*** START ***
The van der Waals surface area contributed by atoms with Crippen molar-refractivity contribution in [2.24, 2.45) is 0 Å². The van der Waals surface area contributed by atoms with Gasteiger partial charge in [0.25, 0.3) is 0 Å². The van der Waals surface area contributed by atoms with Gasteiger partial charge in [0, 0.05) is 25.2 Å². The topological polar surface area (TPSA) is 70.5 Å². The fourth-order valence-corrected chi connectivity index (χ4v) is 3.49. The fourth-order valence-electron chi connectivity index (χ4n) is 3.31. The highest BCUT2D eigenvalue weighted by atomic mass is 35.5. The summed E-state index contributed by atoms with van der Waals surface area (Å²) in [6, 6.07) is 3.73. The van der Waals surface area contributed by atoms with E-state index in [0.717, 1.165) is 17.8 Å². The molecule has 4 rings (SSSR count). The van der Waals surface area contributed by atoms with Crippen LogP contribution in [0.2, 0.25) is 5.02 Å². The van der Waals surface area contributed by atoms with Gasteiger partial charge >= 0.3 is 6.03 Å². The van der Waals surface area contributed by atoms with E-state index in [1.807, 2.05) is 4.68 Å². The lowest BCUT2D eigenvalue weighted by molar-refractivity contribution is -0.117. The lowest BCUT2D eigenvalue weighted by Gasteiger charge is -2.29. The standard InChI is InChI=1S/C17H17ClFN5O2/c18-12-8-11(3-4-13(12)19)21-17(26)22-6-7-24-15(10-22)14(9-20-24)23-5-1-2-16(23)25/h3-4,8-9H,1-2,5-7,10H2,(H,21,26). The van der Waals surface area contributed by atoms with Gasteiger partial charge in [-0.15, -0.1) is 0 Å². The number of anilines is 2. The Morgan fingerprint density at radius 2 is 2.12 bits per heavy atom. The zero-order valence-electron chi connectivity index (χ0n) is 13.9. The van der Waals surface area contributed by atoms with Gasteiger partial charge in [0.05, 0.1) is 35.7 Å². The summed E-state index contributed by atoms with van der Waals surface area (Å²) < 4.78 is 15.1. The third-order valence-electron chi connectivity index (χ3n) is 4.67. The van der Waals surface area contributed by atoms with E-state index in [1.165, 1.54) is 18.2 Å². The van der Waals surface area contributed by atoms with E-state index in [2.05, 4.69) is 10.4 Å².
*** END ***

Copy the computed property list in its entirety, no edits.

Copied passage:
The van der Waals surface area contributed by atoms with Crippen molar-refractivity contribution in [2.24, 2.45) is 0 Å². The van der Waals surface area contributed by atoms with Gasteiger partial charge in [0.25, 0.3) is 0 Å². The van der Waals surface area contributed by atoms with Gasteiger partial charge in [0, 0.05) is 25.2 Å². The topological polar surface area (TPSA) is 70.5 Å². The fourth-order valence-corrected chi connectivity index (χ4v) is 3.49. The fourth-order valence-electron chi connectivity index (χ4n) is 3.31. The highest BCUT2D eigenvalue weighted by atomic mass is 35.5. The summed E-state index contributed by atoms with van der Waals surface area (Å²) in [6, 6.07) is 3.73. The van der Waals surface area contributed by atoms with E-state index in [0.717, 1.165) is 17.8 Å². The molecule has 4 rings (SSSR count). The van der Waals surface area contributed by atoms with Crippen LogP contribution in [0.2, 0.25) is 5.02 Å². The van der Waals surface area contributed by atoms with Gasteiger partial charge >= 0.3 is 6.03 Å². The van der Waals surface area contributed by atoms with E-state index in [1.807, 2.05) is 4.68 Å². The lowest BCUT2D eigenvalue weighted by molar-refractivity contribution is -0.117. The lowest BCUT2D eigenvalue weighted by Gasteiger charge is -2.29. The standard InChI is InChI=1S/C17H17ClFN5O2/c18-12-8-11(3-4-13(12)19)21-17(26)22-6-7-24-15(10-22)14(9-20-24)23-5-1-2-16(23)25/h3-4,8-9H,1-2,5-7,10H2,(H,21,26). The van der Waals surface area contributed by atoms with Gasteiger partial charge in [-0.15, -0.1) is 0 Å². The number of anilines is 2. The Morgan fingerprint density at radius 2 is 2.12 bits per heavy atom. The zero-order valence-electron chi connectivity index (χ0n) is 13.9. The van der Waals surface area contributed by atoms with Gasteiger partial charge in [0.05, 0.1) is 35.7 Å². The summed E-state index contributed by atoms with van der Waals surface area (Å²) < 4.78 is 15.1. The third-order valence-electron chi connectivity index (χ3n) is 4.67. The van der Waals surface area contributed by atoms with E-state index in [1.165, 1.54) is 18.2 Å². The van der Waals surface area contributed by atoms with E-state index in [2.05, 4.69) is 10.4 Å².